SALT LAKE CITY (Reuters) - Hundreds of Mormon women who want ecclesiastical equality were denied admittance to a male-only session of their faith’s spring conference on Saturday, in their bid to promote the ordination of women into the lay priesthood.
Adorned in purple, members of Ordain Women marched through a hailstorm from a park to the Salt Lake Tabernacle on Temple Square, the heart of a four-block campus that is the global home of the Church of Jesus Christ of Latter-day Saints. They were seeking unfilled seats at the evening priesthood meeting at the faith’s semi-annual conference.
This follows the group’s attempt last fall to gain admittance to the meeting. The actions have led to tensions between church officials and the women, who say they are steadfast in their faith but want to play a more significant role in the life of a religion that claims over 15 million adherents worldwide.
One by one, the women and some male supporters were politely turned away by a church spokeswoman. High school student Emma Tueller, 16, fought back tears after the rejection, which came with a hug from the church representative, who encouraged her to watch the proceedings of the meeting online.
Tueller, a Provo, Utah, resident, joined Ordain Women in the previous action last fall.
“This time it was more painful,” she said. “I love this church and I think my personal gifts and my personal talents could be much better utilized if I had the priesthood.”
In advance of Saturday’s event, church officials had asked Ordain Women to refrain from bringing their cause to Temple Square, saying it would detract from the “spirit of harmony” at the two-day conference, which includes four events open to both genders and the male-only priesthood meeting.
In a statement late on Saturday, church officials expressed displeasure with what they called the women’s “refusal to accept ushers’ directions and refusing to leave when asked.”
Ordain Women has objected to being characterized by the church as protesters.
“We’re not activists. We’re not protesters,” said Kate Kelly, a Washington, D.C.-based human rights attorney and lifetime Mormon who last year co-founded the group with about 20 other women.
“We’re people on the inside. We are investing in an institution ... not critiquing it to tear it down,” she said.
Men ordained to the priesthood in the Mormon church can perform religious rituals, including baptisms, confirmations or blessings and can be called to lead congregations.
Boys enter into the priesthood as deacons at age 12 and grow in authority and responsibility as they get older or are called to service by more senior church leaders.
Initially, about 200 people appeared to be taking part in the action, but a spokeswoman for the group put the number of participants at 510.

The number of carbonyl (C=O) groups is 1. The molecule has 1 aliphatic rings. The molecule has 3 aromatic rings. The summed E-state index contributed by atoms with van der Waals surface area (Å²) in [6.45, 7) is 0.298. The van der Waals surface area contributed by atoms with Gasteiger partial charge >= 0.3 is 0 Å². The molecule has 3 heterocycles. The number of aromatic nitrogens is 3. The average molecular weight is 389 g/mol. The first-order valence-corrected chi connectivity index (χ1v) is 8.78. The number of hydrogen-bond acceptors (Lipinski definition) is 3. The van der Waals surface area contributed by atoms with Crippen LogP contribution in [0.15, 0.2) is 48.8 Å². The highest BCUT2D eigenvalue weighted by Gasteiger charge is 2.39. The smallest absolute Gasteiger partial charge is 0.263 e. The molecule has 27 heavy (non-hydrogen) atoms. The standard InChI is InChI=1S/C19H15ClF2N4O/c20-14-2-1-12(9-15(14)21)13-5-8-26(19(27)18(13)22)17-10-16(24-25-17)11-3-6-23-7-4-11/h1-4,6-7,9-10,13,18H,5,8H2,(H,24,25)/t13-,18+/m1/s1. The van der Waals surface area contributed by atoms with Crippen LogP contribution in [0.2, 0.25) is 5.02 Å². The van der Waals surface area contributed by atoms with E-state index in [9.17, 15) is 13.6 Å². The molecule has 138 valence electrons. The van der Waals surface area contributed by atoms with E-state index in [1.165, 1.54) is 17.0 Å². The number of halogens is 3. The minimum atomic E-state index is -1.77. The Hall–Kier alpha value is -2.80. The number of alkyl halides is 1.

Women are powerless in matters of church governance and can make no autonomous decisions, even at the highest levels, Kelly said.
Church officials declined an interview request in advance of Saturday’s event.
“Ordination of women to the priesthood is a matter of doctrine that is contrary to the Lord’s revealed organization for His Church,” said last month’s church letter to the group.
Outside the gates to Temple Square, church member Nate Brown said he doesn’t object to the idea of women in the priesthood, but doesn’t like the tactics of Ordain Women.
“I perceive (their asking) not as a civil action, but more of a challenge of church leaders,” said Brown, 59, who came from Salem, Oregon, for the conference.
Brown is not alone. A 2011 Pew Research study found Mormons overwhelmingly disapprove of women joining the lay priesthood.
But Brown said he would welcome the ordination of women if a church president, whom Mormons consider a prophet who communicates with God, changed church policies.
“I believe in following the prophet,” Brown said.
Since Ordain Women first pushed their cause last fall, church leaders have taken some actions to show their regard for women. For the first time, a woman was asked to pray at the conference and the men’s priesthood meeting was broadcast live on cable television and the Internet.
That’s a far cry from the 1990s when the faith’s leaders excommunicated some women who advocated for gender equity, said Nadine Hansen, a lifetime church member and an attorney who published her first article about women’s ordination nearly 30 years ago.
“I appreciate the changes they are making,” said Hansen. “They are listening.”
Editing by Alex Dobuzinskis, Kevin Murphy, Michael Urquhart and Ron Popeski